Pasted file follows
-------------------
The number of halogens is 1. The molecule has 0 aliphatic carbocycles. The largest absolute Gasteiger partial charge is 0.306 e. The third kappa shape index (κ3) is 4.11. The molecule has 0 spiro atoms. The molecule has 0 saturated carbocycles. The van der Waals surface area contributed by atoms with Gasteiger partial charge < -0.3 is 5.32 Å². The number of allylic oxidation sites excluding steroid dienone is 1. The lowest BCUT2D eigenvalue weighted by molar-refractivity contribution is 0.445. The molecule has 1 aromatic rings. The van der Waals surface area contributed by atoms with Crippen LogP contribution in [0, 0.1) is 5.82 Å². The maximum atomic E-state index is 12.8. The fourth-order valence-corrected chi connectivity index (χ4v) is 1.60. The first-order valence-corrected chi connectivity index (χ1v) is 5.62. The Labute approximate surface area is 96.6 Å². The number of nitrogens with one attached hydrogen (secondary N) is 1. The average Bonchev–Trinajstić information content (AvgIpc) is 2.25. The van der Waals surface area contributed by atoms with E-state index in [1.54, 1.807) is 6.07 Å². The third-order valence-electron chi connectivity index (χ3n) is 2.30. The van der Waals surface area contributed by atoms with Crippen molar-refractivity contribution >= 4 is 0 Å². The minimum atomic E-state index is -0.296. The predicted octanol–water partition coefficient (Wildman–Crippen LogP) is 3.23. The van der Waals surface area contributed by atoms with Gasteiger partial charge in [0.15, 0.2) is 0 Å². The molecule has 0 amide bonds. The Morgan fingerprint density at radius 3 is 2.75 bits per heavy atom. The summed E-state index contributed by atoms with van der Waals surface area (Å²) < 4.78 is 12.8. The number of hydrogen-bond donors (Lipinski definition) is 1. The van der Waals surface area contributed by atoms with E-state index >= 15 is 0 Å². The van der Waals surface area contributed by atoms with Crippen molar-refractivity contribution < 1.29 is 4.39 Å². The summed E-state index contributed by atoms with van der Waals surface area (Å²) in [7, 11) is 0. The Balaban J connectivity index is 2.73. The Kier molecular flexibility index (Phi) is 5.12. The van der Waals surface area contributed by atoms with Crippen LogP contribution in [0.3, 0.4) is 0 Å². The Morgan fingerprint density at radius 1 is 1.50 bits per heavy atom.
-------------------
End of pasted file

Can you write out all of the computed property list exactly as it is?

The number of halogens is 1. The molecule has 0 aliphatic carbocycles. The largest absolute Gasteiger partial charge is 0.306 e. The third kappa shape index (κ3) is 4.11. The molecule has 0 spiro atoms. The molecule has 0 saturated carbocycles. The van der Waals surface area contributed by atoms with Gasteiger partial charge < -0.3 is 5.32 Å². The number of allylic oxidation sites excluding steroid dienone is 1. The lowest BCUT2D eigenvalue weighted by molar-refractivity contribution is 0.445. The molecule has 1 aromatic rings. The van der Waals surface area contributed by atoms with Crippen LogP contribution in [0, 0.1) is 5.82 Å². The maximum atomic E-state index is 12.8. The fourth-order valence-corrected chi connectivity index (χ4v) is 1.60. The first-order valence-corrected chi connectivity index (χ1v) is 5.62. The Labute approximate surface area is 96.6 Å². The number of nitrogens with one attached hydrogen (secondary N) is 1. The average Bonchev–Trinajstić information content (AvgIpc) is 2.25. The van der Waals surface area contributed by atoms with E-state index in [1.54, 1.807) is 6.07 Å². The third-order valence-electron chi connectivity index (χ3n) is 2.30. The van der Waals surface area contributed by atoms with Crippen molar-refractivity contribution >= 4 is 0 Å². The minimum atomic E-state index is -0.296. The predicted octanol–water partition coefficient (Wildman–Crippen LogP) is 3.23. The van der Waals surface area contributed by atoms with Gasteiger partial charge in [0.15, 0.2) is 0 Å². The molecule has 0 amide bonds. The Morgan fingerprint density at radius 3 is 2.75 bits per heavy atom. The summed E-state index contributed by atoms with van der Waals surface area (Å²) < 4.78 is 12.8. The number of hydrogen-bond donors (Lipinski definition) is 1. The van der Waals surface area contributed by atoms with E-state index >= 15 is 0 Å². The van der Waals surface area contributed by atoms with Crippen molar-refractivity contribution < 1.29 is 4.39 Å². The summed E-state index contributed by atoms with van der Waals surface area (Å²) in [7, 11) is 0. The Balaban J connectivity index is 2.73. The Kier molecular flexibility index (Phi) is 5.12. The van der Waals surface area contributed by atoms with Crippen LogP contribution in [0.3, 0.4) is 0 Å². The Morgan fingerprint density at radius 1 is 1.50 bits per heavy atom.